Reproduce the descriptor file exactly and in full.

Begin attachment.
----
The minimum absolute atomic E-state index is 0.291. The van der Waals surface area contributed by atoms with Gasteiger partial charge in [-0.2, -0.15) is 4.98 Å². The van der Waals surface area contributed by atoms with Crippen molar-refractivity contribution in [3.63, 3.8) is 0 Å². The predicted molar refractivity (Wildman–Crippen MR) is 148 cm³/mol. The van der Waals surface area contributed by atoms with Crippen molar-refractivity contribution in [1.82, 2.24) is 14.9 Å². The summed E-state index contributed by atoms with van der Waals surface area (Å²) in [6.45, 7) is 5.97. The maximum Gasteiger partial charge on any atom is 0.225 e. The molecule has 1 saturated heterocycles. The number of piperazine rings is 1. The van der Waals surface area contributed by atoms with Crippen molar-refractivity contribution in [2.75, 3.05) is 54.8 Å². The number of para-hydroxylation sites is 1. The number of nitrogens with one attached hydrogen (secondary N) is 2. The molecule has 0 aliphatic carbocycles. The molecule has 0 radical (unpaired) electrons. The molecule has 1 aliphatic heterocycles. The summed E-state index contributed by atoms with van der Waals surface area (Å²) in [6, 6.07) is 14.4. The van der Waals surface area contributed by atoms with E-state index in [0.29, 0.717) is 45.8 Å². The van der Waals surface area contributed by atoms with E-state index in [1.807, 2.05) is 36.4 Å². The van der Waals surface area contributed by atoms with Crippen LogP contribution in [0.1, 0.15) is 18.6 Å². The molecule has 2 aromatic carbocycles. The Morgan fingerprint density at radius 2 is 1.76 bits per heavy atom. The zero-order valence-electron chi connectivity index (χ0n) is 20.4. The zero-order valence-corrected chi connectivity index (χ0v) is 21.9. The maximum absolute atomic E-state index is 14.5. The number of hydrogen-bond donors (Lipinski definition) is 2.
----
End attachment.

The minimum absolute atomic E-state index is 0.291. The van der Waals surface area contributed by atoms with Gasteiger partial charge in [-0.2, -0.15) is 4.98 Å². The van der Waals surface area contributed by atoms with Crippen molar-refractivity contribution in [3.63, 3.8) is 0 Å². The predicted molar refractivity (Wildman–Crippen MR) is 148 cm³/mol. The van der Waals surface area contributed by atoms with Crippen molar-refractivity contribution in [1.82, 2.24) is 14.9 Å². The summed E-state index contributed by atoms with van der Waals surface area (Å²) in [6.45, 7) is 5.97. The maximum Gasteiger partial charge on any atom is 0.225 e. The molecule has 1 saturated heterocycles. The number of piperazine rings is 1. The van der Waals surface area contributed by atoms with Crippen molar-refractivity contribution in [2.75, 3.05) is 54.8 Å². The number of para-hydroxylation sites is 1. The number of nitrogens with one attached hydrogen (secondary N) is 2. The molecule has 0 aliphatic carbocycles. The molecule has 0 radical (unpaired) electrons. The molecule has 1 aliphatic heterocycles. The summed E-state index contributed by atoms with van der Waals surface area (Å²) in [6, 6.07) is 14.4. The van der Waals surface area contributed by atoms with E-state index in [0.29, 0.717) is 45.8 Å². The van der Waals surface area contributed by atoms with E-state index in [1.807, 2.05) is 36.4 Å². The van der Waals surface area contributed by atoms with Crippen LogP contribution in [0.1, 0.15) is 18.6 Å². The molecule has 2 aromatic carbocycles. The Morgan fingerprint density at radius 2 is 1.76 bits per heavy atom. The zero-order valence-electron chi connectivity index (χ0n) is 20.4. The zero-order valence-corrected chi connectivity index (χ0v) is 21.9. The maximum absolute atomic E-state index is 14.5. The number of hydrogen-bond donors (Lipinski definition) is 2.